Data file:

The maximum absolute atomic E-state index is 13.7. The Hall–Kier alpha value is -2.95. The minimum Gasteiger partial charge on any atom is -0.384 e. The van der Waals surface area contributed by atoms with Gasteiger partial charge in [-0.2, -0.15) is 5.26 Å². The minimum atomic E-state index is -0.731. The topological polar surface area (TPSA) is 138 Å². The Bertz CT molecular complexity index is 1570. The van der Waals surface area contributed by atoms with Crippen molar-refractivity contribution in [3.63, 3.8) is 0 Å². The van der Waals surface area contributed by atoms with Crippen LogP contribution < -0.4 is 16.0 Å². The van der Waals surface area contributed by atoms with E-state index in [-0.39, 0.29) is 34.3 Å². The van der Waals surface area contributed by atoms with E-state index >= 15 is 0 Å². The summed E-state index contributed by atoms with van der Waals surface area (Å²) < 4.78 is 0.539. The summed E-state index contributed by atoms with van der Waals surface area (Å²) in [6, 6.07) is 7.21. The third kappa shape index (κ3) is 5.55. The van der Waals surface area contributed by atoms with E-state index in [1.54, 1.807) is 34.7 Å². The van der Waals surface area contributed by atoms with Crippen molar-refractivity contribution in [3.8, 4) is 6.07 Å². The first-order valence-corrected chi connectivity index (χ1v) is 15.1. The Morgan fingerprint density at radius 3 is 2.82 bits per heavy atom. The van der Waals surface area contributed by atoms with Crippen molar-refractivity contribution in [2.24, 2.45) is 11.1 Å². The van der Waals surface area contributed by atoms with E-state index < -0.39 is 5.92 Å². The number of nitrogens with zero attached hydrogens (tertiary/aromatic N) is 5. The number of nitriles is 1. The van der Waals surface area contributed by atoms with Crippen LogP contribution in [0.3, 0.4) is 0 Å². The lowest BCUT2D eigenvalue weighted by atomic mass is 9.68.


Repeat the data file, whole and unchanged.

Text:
The maximum absolute atomic E-state index is 13.7. The Hall–Kier alpha value is -2.95. The minimum Gasteiger partial charge on any atom is -0.384 e. The van der Waals surface area contributed by atoms with Gasteiger partial charge in [-0.2, -0.15) is 5.26 Å². The minimum atomic E-state index is -0.731. The topological polar surface area (TPSA) is 138 Å². The Bertz CT molecular complexity index is 1570. The van der Waals surface area contributed by atoms with Crippen molar-refractivity contribution in [3.63, 3.8) is 0 Å². The van der Waals surface area contributed by atoms with Crippen LogP contribution < -0.4 is 16.0 Å². The van der Waals surface area contributed by atoms with E-state index in [-0.39, 0.29) is 34.3 Å². The van der Waals surface area contributed by atoms with E-state index >= 15 is 0 Å². The summed E-state index contributed by atoms with van der Waals surface area (Å²) < 4.78 is 0.539. The summed E-state index contributed by atoms with van der Waals surface area (Å²) in [6, 6.07) is 7.21. The third kappa shape index (κ3) is 5.55. The van der Waals surface area contributed by atoms with E-state index in [1.54, 1.807) is 34.7 Å². The van der Waals surface area contributed by atoms with Crippen molar-refractivity contribution in [3.8, 4) is 6.07 Å². The first-order valence-corrected chi connectivity index (χ1v) is 15.1. The Morgan fingerprint density at radius 3 is 2.82 bits per heavy atom. The van der Waals surface area contributed by atoms with Crippen molar-refractivity contribution in [2.24, 2.45) is 11.1 Å². The van der Waals surface area contributed by atoms with E-state index < -0.39 is 5.92 Å². The number of nitrogens with zero attached hydrogens (tertiary/aromatic N) is 5. The number of nitriles is 1. The van der Waals surface area contributed by atoms with Crippen LogP contribution in [0.3, 0.4) is 0 Å². The lowest BCUT2D eigenvalue weighted by atomic mass is 9.68.